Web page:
language learners who have taken native-language tests or tests with accommodations.

The Texas Assessment of Academic Skills (TAAS) is administered to every student in Texas in grades 3–8 and grade 10. The tests are used for both student and school accountability. For students, the 10th grade tests in reading, mathematics, and writing are designed as exit-level tests, which students must pass in order to graduate. For schools and districts, the tests are the centerpiece of a complex information and accountability system; schools are rated as “exemplary,” “recognized,” “acceptable,” or “low-performing” on the basis of scores on the TAAS, attendance rates, and dropout rates.

The state also administers a Spanish-language version of the TAAS in grades 3–6.

To determine which version of the test students take, language-proficiency assessment committees at each school, consisting of a site administrator, a bilingual educator, an English-as-a-second-language educator, and a parent of a child currently enrolled, make judgments according to six criteria. These are: literacy in English and/or Spanish; oral-language proficiency in English and/or Spanish; academic program participation, language of instruction, and planned language of assessments; number of years continuously enrolled in the school; previous testing history; and level of academic achievement. On the basis of these criteria, the committee determines whether a student is tested on the English-language TAAS, tested on the Spanish-language TAAS, or is exempted and provided an alternate assessment. Those entering U.S. schools in the 3rd grade or later are required to take the English TAAS after three years.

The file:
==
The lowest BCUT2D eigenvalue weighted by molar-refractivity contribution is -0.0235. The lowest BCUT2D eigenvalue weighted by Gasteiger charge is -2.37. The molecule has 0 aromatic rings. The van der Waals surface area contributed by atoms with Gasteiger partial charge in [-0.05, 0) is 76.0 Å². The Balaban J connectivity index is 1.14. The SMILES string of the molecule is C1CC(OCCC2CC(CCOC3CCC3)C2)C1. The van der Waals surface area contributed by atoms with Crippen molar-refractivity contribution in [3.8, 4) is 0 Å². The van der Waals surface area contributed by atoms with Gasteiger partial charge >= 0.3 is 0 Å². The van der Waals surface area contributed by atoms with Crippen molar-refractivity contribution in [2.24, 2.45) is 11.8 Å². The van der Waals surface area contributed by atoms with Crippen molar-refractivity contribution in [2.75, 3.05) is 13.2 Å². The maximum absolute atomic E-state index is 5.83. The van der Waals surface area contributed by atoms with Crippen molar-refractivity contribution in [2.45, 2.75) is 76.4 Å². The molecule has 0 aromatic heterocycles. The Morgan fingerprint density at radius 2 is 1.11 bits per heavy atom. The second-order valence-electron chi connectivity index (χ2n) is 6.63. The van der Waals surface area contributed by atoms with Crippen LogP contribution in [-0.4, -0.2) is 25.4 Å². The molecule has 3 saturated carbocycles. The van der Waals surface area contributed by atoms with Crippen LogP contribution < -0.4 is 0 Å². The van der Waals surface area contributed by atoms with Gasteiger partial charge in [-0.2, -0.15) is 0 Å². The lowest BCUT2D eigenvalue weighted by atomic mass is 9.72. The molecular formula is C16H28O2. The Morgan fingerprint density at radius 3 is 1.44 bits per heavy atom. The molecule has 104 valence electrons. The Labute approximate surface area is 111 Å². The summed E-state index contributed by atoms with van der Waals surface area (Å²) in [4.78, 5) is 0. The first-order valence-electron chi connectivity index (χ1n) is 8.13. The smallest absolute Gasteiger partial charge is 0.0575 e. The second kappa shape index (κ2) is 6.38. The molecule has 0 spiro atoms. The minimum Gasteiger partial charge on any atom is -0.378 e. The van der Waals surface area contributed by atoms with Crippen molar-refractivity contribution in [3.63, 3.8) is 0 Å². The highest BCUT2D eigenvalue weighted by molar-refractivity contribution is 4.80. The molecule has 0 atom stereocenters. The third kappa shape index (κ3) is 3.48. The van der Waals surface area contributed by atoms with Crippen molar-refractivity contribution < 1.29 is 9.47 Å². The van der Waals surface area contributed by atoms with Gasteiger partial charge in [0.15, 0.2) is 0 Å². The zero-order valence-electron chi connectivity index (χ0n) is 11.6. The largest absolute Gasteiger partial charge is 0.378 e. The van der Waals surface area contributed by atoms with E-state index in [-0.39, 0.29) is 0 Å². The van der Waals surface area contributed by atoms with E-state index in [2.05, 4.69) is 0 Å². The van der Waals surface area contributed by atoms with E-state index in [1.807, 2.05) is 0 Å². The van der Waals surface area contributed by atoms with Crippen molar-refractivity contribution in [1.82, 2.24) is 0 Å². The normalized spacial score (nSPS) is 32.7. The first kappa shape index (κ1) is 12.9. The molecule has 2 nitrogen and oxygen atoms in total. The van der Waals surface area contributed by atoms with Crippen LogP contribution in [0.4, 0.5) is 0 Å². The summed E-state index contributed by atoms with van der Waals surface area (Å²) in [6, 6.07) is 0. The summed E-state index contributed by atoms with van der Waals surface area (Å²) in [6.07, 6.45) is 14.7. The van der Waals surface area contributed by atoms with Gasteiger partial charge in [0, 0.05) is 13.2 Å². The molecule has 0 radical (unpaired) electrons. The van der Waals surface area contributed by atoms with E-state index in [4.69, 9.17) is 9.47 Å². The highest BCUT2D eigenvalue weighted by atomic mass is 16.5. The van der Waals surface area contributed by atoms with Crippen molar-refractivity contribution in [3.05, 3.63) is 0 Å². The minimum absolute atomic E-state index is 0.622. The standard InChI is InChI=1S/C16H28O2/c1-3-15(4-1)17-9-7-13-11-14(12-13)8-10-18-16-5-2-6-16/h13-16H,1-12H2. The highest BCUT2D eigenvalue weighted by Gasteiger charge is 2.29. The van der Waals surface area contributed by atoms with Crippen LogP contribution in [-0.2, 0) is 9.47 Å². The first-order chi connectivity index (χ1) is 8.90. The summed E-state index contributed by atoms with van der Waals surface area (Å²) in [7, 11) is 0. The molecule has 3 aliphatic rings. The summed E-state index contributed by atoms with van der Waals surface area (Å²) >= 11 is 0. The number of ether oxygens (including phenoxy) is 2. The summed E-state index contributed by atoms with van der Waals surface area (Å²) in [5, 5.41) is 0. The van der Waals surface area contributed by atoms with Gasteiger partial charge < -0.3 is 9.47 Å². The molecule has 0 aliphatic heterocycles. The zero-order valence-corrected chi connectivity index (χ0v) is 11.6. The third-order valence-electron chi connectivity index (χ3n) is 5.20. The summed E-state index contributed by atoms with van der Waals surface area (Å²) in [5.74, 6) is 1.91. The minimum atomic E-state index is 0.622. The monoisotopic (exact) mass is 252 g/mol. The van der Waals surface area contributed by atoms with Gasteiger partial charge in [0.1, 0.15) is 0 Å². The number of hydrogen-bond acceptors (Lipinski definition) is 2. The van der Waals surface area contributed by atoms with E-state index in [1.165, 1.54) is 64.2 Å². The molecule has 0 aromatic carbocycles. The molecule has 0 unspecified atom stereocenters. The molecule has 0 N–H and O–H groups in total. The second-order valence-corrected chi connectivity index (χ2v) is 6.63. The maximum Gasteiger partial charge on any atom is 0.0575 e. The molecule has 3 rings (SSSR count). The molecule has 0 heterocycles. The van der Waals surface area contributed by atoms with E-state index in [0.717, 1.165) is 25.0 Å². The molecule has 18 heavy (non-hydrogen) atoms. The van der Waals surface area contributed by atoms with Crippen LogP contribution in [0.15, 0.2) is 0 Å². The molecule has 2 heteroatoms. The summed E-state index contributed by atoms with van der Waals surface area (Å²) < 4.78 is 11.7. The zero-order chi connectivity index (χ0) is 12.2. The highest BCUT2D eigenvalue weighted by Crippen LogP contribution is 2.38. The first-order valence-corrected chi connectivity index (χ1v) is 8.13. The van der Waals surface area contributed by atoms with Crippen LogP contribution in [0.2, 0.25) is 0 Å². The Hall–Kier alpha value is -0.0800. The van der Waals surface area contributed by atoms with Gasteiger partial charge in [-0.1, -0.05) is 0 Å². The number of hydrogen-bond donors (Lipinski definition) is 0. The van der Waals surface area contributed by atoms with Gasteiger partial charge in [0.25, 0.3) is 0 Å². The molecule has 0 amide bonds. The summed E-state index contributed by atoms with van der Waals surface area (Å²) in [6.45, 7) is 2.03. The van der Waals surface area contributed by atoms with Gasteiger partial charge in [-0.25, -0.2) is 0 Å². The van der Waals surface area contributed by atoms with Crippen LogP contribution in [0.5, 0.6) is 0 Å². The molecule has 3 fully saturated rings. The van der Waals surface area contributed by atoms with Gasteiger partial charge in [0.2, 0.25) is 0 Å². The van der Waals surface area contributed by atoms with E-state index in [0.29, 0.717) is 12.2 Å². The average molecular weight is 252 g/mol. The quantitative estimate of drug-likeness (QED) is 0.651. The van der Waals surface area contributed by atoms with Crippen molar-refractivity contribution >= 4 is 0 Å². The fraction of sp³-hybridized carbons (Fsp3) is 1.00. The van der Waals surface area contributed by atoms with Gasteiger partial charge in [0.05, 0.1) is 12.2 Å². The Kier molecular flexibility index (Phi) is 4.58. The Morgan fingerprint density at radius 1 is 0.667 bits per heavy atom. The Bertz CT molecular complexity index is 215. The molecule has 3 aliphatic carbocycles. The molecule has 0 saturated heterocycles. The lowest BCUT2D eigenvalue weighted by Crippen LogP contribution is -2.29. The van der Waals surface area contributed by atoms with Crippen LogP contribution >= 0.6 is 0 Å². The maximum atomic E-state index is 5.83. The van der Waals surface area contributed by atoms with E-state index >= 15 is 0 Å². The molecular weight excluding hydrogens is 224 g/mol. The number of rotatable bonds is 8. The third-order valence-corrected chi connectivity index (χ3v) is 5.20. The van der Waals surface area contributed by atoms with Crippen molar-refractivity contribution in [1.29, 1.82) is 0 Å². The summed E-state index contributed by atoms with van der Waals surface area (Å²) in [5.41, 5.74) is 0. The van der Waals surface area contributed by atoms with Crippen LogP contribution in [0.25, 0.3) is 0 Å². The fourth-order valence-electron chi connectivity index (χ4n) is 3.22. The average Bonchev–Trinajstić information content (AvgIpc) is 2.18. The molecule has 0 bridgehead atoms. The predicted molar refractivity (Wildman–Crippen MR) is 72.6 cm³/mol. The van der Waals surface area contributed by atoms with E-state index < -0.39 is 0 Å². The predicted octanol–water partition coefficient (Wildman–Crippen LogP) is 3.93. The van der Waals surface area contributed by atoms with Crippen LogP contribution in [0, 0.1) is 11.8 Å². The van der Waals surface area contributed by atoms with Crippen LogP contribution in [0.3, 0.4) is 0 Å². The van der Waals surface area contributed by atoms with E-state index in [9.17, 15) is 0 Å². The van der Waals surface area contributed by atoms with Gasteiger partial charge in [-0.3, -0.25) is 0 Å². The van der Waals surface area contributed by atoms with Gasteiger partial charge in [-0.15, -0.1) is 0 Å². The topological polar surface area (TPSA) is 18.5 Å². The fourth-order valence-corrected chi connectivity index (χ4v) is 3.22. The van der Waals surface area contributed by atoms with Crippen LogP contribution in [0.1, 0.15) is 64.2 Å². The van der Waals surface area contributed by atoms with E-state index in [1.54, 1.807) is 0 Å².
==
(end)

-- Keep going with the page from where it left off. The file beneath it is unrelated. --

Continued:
The results for students who take the Spanish TAAS or for those who are exempted are not included in the totals used for accountability purposes; however, the Spanish-language results are reported for each school. In 1997, 2.4 percent of the students in grades 3–8 were exempted because of limited English proficiency; another 1.48 percent of students took the Spanish TAAS.

In Philadelphia, the district administers the Stanford Achievement Test-9th Form (SAT-9) as part of an accountability system; the results are used, along with attendance rates, to determine whether schools are making adequate progress in bringing students toward district standards. The district also administers the Spanish-language version of the SAT-9, known as Aprenda, in reading and mathematics.

To determine how students should be tested, the district measures the students' English-language proficiency. The district has used the Language Assessment Scales (LAS), a standard measure that gauges proficiency on a four-point scale; more recently, district educators have developed their own descriptors of language proficiency. The district is currently conducting research to compare the locally developed descriptors with the LAS.

Students at the lowest level of proficiency—those who are not literate in their native language—are generally exempted from the

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